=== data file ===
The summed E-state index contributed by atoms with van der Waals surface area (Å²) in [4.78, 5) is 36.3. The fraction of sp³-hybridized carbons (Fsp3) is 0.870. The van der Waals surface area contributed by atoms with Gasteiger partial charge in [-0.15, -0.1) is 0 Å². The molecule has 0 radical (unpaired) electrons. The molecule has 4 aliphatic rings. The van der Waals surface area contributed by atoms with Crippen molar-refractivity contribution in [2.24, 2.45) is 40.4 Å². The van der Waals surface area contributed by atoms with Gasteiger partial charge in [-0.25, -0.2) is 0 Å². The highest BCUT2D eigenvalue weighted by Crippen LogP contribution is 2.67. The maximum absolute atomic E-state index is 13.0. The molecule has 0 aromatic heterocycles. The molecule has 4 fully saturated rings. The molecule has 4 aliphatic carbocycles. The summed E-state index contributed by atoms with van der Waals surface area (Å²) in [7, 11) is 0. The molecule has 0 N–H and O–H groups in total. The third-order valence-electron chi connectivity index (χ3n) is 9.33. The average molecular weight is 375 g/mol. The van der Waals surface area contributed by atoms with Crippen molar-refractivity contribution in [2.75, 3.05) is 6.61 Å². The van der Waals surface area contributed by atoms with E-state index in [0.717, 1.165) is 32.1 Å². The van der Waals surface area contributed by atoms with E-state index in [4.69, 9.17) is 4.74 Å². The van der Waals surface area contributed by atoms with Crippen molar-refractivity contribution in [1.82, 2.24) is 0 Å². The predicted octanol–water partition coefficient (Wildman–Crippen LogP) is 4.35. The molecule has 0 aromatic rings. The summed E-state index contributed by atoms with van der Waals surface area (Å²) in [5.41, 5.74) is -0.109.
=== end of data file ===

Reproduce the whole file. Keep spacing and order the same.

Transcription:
The summed E-state index contributed by atoms with van der Waals surface area (Å²) in [4.78, 5) is 36.3. The fraction of sp³-hybridized carbons (Fsp3) is 0.870. The van der Waals surface area contributed by atoms with Gasteiger partial charge in [-0.15, -0.1) is 0 Å². The molecule has 0 radical (unpaired) electrons. The molecule has 4 aliphatic rings. The van der Waals surface area contributed by atoms with Crippen molar-refractivity contribution in [2.24, 2.45) is 40.4 Å². The van der Waals surface area contributed by atoms with Gasteiger partial charge in [-0.25, -0.2) is 0 Å². The highest BCUT2D eigenvalue weighted by Crippen LogP contribution is 2.67. The maximum absolute atomic E-state index is 13.0. The molecule has 0 aromatic heterocycles. The molecule has 4 fully saturated rings. The molecule has 4 aliphatic carbocycles. The summed E-state index contributed by atoms with van der Waals surface area (Å²) in [7, 11) is 0. The molecule has 0 N–H and O–H groups in total. The third-order valence-electron chi connectivity index (χ3n) is 9.33. The average molecular weight is 375 g/mol. The van der Waals surface area contributed by atoms with Crippen molar-refractivity contribution in [2.75, 3.05) is 6.61 Å². The van der Waals surface area contributed by atoms with E-state index in [0.717, 1.165) is 32.1 Å². The van der Waals surface area contributed by atoms with E-state index in [4.69, 9.17) is 4.74 Å². The van der Waals surface area contributed by atoms with Crippen molar-refractivity contribution in [1.82, 2.24) is 0 Å². The predicted octanol–water partition coefficient (Wildman–Crippen LogP) is 4.35. The molecule has 0 aromatic rings. The summed E-state index contributed by atoms with van der Waals surface area (Å²) in [5.41, 5.74) is -0.109.